2 new events slated to celebrate diversity in Albert Lea

Published 9:00 pm Friday, June 9, 2023

New events are coming to Albert Lea centered around inclusion.

“Having diverse events, having educational events, having events that aren’t just traditional festivals, are wonderful for a growing community,” said Holly Babcock, executive director of Albert Lea Convention and Visitors Bureau as well as Albert Lea Main Street Program. “If we continue to say we want Albert Lea to grow … we need to not put barriers about who we are welcoming into our community.

Holly Babcock

“And not just putting barriers, but actual equity.”

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The Albert Lea Convention and Visitors Bureau and the Albert Lea Main Street Program are hosting their first annual Pride Festival from noon to 4 pm. June 17 at Central Park.

“Basically it’s going to be just like any other festival that organizations put on with food trucks, entertainment,” she said.

A beer tent will be on hand, as well as food trucks and resource booths, and there will also be children’s activities, including bounce houses and yard games.

Prior to the festival there will be a drag brunch starting at 8:45 a.m. at the American Legion with performers. Breakfast will be included for the 18+ ticketed event. Cost is $40 in advance, and (if still available) $50 at the door.

It’s her hope these events can continue the forward momentum of the city celebrating its diverse community and developing welcoming events, which included a Cinco de Mayo event.

Babcock said people were coming forward and thanking her for drawing attention and support to the LGBTQ+ community, and added this was a step towards making people feel safe enough to be themselves.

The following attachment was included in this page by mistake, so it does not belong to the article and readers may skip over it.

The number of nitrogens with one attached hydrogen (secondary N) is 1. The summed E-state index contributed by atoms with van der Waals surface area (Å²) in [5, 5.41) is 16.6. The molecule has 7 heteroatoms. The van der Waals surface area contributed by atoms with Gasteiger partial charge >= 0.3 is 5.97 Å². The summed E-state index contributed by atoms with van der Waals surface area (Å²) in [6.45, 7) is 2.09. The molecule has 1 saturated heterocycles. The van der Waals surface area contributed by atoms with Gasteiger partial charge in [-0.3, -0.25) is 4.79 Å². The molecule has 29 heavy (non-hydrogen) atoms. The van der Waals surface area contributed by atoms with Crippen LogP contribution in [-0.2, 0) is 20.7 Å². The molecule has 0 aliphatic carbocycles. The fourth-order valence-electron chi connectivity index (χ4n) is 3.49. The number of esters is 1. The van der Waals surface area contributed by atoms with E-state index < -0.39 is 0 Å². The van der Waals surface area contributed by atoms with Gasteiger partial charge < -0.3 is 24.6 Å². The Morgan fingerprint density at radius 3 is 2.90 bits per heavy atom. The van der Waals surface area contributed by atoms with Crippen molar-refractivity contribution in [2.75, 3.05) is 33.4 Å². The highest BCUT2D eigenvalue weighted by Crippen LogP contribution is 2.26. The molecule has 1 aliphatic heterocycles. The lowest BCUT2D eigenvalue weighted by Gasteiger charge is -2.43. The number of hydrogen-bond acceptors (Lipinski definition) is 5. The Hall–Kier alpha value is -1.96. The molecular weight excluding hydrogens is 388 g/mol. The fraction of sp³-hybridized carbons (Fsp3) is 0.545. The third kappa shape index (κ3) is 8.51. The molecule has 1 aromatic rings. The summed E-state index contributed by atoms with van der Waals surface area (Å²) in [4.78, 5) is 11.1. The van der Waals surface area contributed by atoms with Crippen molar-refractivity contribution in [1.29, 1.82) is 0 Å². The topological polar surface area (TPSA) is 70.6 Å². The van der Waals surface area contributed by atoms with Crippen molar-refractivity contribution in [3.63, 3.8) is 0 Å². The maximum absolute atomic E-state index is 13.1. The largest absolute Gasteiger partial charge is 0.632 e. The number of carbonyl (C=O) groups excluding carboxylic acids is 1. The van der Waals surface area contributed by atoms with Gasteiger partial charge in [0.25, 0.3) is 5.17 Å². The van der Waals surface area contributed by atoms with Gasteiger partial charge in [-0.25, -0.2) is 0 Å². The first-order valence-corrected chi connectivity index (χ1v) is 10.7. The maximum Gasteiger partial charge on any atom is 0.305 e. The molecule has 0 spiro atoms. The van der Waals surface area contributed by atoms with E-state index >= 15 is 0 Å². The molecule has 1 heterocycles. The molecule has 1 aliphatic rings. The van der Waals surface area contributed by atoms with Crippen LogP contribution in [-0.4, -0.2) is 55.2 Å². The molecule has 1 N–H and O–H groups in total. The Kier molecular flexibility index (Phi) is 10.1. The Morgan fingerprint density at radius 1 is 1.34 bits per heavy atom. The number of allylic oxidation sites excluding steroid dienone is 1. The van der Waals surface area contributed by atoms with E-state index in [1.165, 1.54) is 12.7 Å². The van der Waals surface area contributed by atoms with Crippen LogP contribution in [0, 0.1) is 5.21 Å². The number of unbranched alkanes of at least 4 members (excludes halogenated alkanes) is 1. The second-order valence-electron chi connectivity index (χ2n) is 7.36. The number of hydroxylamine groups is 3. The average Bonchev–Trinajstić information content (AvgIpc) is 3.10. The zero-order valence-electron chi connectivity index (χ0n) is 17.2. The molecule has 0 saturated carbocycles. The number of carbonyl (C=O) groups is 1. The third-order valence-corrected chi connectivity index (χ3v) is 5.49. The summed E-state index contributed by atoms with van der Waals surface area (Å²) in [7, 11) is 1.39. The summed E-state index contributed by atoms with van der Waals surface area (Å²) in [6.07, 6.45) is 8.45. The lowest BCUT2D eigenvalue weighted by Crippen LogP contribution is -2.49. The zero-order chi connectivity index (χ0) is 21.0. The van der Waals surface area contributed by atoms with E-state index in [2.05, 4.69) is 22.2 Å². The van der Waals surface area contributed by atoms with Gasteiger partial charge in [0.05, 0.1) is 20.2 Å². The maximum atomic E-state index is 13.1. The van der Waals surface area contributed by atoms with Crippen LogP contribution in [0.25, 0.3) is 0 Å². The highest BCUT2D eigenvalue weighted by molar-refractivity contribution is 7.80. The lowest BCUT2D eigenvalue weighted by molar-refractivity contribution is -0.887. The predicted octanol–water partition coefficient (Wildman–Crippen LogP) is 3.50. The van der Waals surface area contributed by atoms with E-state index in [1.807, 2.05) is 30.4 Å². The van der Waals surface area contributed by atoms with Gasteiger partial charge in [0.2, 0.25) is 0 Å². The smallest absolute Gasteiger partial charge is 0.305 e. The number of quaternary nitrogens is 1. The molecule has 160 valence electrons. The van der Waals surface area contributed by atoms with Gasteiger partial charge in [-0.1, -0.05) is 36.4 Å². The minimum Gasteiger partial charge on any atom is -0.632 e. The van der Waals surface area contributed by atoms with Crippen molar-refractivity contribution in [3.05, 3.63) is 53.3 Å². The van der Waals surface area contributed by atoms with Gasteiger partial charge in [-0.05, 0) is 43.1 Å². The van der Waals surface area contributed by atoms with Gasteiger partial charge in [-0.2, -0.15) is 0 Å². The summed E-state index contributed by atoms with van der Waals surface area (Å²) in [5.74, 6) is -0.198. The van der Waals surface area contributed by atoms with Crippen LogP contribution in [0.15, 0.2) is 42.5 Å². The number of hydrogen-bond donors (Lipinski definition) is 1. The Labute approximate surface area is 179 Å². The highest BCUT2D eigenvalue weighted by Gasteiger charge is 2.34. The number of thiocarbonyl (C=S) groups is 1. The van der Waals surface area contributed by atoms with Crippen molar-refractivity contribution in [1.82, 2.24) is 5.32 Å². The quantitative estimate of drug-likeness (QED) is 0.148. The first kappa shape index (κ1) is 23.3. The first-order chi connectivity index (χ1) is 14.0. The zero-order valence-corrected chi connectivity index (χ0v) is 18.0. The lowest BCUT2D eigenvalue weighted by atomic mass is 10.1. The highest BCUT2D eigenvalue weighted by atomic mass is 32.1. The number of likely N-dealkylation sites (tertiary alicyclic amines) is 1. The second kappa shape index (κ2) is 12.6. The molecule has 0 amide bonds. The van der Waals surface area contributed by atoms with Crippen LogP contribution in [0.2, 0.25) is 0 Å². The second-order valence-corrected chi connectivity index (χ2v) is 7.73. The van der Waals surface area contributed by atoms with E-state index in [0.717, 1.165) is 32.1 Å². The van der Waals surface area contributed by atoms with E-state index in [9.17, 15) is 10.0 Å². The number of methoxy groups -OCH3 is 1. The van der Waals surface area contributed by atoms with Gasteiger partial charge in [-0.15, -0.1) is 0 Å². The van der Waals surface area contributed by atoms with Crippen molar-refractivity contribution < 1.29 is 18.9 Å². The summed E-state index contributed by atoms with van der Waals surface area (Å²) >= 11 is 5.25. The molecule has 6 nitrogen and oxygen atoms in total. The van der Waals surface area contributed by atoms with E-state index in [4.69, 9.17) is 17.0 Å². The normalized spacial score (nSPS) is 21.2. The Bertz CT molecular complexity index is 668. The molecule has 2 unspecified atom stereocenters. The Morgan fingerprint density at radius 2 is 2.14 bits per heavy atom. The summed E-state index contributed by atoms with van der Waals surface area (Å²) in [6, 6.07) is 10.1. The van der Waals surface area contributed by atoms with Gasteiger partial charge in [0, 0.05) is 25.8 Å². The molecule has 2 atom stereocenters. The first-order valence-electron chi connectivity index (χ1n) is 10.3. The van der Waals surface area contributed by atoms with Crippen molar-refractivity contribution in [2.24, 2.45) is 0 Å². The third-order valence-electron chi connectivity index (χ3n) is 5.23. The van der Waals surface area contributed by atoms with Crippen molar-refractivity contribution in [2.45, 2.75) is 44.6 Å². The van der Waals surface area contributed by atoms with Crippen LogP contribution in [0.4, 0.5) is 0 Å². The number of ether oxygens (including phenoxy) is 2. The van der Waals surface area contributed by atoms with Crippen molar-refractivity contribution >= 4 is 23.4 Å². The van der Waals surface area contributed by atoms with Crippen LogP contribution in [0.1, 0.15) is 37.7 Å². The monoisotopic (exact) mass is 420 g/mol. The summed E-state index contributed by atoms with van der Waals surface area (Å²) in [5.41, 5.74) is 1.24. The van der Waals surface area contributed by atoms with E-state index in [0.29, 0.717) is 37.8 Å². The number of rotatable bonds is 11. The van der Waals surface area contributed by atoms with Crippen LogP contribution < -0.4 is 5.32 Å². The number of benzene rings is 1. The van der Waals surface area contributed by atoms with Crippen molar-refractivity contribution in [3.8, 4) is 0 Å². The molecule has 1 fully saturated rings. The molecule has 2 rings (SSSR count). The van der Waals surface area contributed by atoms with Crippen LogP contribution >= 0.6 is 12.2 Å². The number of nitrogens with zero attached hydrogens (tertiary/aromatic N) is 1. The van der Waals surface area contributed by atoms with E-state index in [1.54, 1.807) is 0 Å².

Albert Lea is also having a Juneteenth event at 6 p.m. June 19 at the Marion Ross Performing Arts Center.

John Smith, an Albert Lea resident, educator and administrator, will be the keynote speaker.

Smith’s presentation will focus on bringing awareness to Juneteenth and its significance to the community.

“A lot of people now have Juneteenth off, it’s a holiday maybe … from work,” she said. “And most people still don’t even know what the importance, or the significance, or what the meaning is of Juneteenth. So we felt like it was prime time for us to help kind of educate the community on what the holiday actually is and what it celebrates and what its significance is.”

Smith, of Albert Lea, is the author of “From Tragedy to Triumph.”

According to Babcock, Smith will talk about his personal experience as a person of color.

The program starts with refreshments at 5:30 p.m. in the lower level. The program is free to attend.

Most importantly, she hopes these events allow people to be themselves and be seen.

“These events are one very small step in kind of creating those safe spaces where people feel like they matter and hopefully feel safer to express themselves within our community,” she said.